Not a random word

A word is being repeated by random people on the streets, and also at serious interviews. It is sometimes the answer to the favourite question of interviewers: What is your message to young people of today? Or, what is your message to the world?It is interesting that the majority of answers to that question are, ‘Be nice.’ Some say ‘Be kind.’ That sums up what is missing in today’s world. It will need to be repeated much more often in tomorrow’s world. Some parts of the world are not nice anymore. In those parts, people are being killed simply because they belong to a particular ethnic and religious group. In those parts, children playing outside their houses have been kicked by strangers simply because they are members of that certain ethnic group. The need for kindness is even more acute in our lives today. It is kindness and not regulations that will protect citizens from assaults outside our homes. Kindness is not a random word. It needs to be welcomed into our existences. How? By schools teaching it. By parents showing it. By churches preaching it and displaying it. Kindness can keep us safe on our streets. 

It is not only a Christian virtue. It was a big part of our cultural teachings. Do not mock the disabled members of society. Do not mock the mentally unbalanced. Respect your elders.These were a major part of our pre-Christian cultures. And it was because our forefathers knew something. Unkindness can destroy the society from within. Vital lessons like this cement the village. In today’s bigger village where different languages, customs, mindsets and backgrounds coexist in a melting pot of sorts, is it possible to teach these lessons of our cultures in schools and churches? Does it only have tocome out of a morung? And if there are no morungs in town, what then? Will this teaching come to an end? Perish the thought. In town, today’s morungs are the churches for those who go to church, and the schools for those who go to school. And the schools have the even more important role for dissipating this teaching. Let the young learn that it is beneficial to be kind; that kindness is its own reward and can be externally rewarded too.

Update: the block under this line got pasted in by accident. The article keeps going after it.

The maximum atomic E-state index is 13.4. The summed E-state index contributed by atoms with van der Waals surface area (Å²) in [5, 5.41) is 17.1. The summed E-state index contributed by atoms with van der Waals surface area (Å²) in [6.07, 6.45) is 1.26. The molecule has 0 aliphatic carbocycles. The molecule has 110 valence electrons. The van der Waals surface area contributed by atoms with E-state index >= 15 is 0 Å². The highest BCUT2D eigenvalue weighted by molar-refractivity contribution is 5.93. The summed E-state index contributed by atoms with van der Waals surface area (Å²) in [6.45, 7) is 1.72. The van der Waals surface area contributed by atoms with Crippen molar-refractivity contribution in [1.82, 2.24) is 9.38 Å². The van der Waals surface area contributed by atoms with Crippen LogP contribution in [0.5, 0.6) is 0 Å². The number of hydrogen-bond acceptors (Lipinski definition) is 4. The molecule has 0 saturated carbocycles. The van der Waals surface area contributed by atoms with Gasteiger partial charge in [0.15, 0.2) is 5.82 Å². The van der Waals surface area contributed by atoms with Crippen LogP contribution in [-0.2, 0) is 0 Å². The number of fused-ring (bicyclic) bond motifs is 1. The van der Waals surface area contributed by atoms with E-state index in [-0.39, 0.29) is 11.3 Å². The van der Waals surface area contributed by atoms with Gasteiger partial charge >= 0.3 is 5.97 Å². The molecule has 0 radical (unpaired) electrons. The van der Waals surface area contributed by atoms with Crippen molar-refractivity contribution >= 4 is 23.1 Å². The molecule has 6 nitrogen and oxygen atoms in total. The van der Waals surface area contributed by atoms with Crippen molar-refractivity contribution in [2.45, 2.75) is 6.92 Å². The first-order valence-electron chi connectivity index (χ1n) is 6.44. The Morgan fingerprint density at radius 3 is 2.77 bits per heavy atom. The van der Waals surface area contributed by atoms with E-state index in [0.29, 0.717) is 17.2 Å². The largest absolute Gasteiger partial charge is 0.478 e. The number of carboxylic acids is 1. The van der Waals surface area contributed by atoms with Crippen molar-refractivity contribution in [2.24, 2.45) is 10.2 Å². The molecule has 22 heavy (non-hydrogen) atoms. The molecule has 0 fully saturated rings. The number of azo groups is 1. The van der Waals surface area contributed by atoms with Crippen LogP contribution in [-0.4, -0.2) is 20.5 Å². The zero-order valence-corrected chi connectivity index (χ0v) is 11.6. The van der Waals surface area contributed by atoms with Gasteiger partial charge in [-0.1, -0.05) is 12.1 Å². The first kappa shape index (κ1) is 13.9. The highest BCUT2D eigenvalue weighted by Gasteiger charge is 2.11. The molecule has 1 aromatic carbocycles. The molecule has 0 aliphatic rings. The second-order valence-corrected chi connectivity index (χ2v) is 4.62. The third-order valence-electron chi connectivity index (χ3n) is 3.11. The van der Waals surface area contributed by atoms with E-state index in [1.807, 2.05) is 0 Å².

It might seem funny that kindness has to be taught. One would assume it came with the territory if you were a human being. Obviously, it does not. We have seen too many instances of its opposite and are convinced it has to be taught vigorously again to a generation who have clearly grown up without the privilege of morung cultures. Technology has also played a devil’s errand in separating people from their cultural teachings. Suddenly we are living in a world where the world is too close and too accessible to us on our phones, while our own world is in danger of collapsing, metaphorically speaking. Our reality has taken many knocks in recent times. May we learn. May we begin afresh by prioritising cultural teachings again. Because at the heart of those teachings is respect for our fellow man, and ultimately, respect for human life. No, kindness is not a random word. 
Cyclones and other monsters
Life is too fragile; it is too easy to die. Mizoram reports the tragedy of a family losing five of its members in a landslide caused by the cyclone. For some, a cyclone is a monster that stays in the closet and roars in the distance. For others it is the hand of death. Many have been reporting losses from wind and rain damage.  In  Noksen town the Catholic church was destroyed in the heavy storm. Old houses in Kohima have leaking roofs and cracked floors. Colonies in Imphal have been hard-hit and are struggling with submerged roads and houses. One family alone has taken in 20 relatives whose houses are submerged. The monster  in the closet has broken loose and its destruction is very real. May there be succour in the morning. May we also learn to help the less fortunate. Stay safer everyone.